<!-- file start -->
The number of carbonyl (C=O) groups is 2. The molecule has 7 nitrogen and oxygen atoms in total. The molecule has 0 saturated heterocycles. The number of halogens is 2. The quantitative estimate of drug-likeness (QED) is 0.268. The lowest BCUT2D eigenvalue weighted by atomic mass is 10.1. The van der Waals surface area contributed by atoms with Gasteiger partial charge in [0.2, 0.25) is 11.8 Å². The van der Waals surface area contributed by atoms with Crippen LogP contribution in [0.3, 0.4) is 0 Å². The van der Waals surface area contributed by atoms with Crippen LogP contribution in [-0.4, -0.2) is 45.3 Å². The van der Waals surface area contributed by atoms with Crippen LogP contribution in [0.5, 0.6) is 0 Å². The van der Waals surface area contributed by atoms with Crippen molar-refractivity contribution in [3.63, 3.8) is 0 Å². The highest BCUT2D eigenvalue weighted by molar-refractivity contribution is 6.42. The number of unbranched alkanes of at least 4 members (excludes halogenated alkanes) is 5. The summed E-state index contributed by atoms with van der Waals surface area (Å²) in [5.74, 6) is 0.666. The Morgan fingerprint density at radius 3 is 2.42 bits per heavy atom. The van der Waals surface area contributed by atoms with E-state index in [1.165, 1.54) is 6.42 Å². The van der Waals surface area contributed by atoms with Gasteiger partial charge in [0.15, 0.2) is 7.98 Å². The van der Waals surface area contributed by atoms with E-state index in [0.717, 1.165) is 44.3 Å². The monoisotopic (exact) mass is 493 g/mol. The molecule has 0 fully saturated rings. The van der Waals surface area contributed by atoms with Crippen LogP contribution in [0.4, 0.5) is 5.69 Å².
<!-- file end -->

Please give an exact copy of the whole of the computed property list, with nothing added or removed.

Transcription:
The number of carbonyl (C=O) groups is 2. The molecule has 7 nitrogen and oxygen atoms in total. The molecule has 0 saturated heterocycles. The number of halogens is 2. The quantitative estimate of drug-likeness (QED) is 0.268. The lowest BCUT2D eigenvalue weighted by atomic mass is 10.1. The van der Waals surface area contributed by atoms with Gasteiger partial charge in [0.2, 0.25) is 11.8 Å². The van der Waals surface area contributed by atoms with Crippen LogP contribution in [0.3, 0.4) is 0 Å². The van der Waals surface area contributed by atoms with Crippen LogP contribution in [-0.4, -0.2) is 45.3 Å². The van der Waals surface area contributed by atoms with Crippen LogP contribution in [0.5, 0.6) is 0 Å². The van der Waals surface area contributed by atoms with Crippen molar-refractivity contribution in [3.63, 3.8) is 0 Å². The highest BCUT2D eigenvalue weighted by molar-refractivity contribution is 6.42. The number of unbranched alkanes of at least 4 members (excludes halogenated alkanes) is 5. The summed E-state index contributed by atoms with van der Waals surface area (Å²) in [5.74, 6) is 0.666. The Morgan fingerprint density at radius 3 is 2.42 bits per heavy atom. The van der Waals surface area contributed by atoms with E-state index in [1.165, 1.54) is 6.42 Å². The van der Waals surface area contributed by atoms with Gasteiger partial charge in [0.15, 0.2) is 7.98 Å². The van der Waals surface area contributed by atoms with E-state index in [0.717, 1.165) is 44.3 Å². The monoisotopic (exact) mass is 493 g/mol. The molecule has 0 fully saturated rings. The van der Waals surface area contributed by atoms with Crippen LogP contribution in [0.4, 0.5) is 5.69 Å².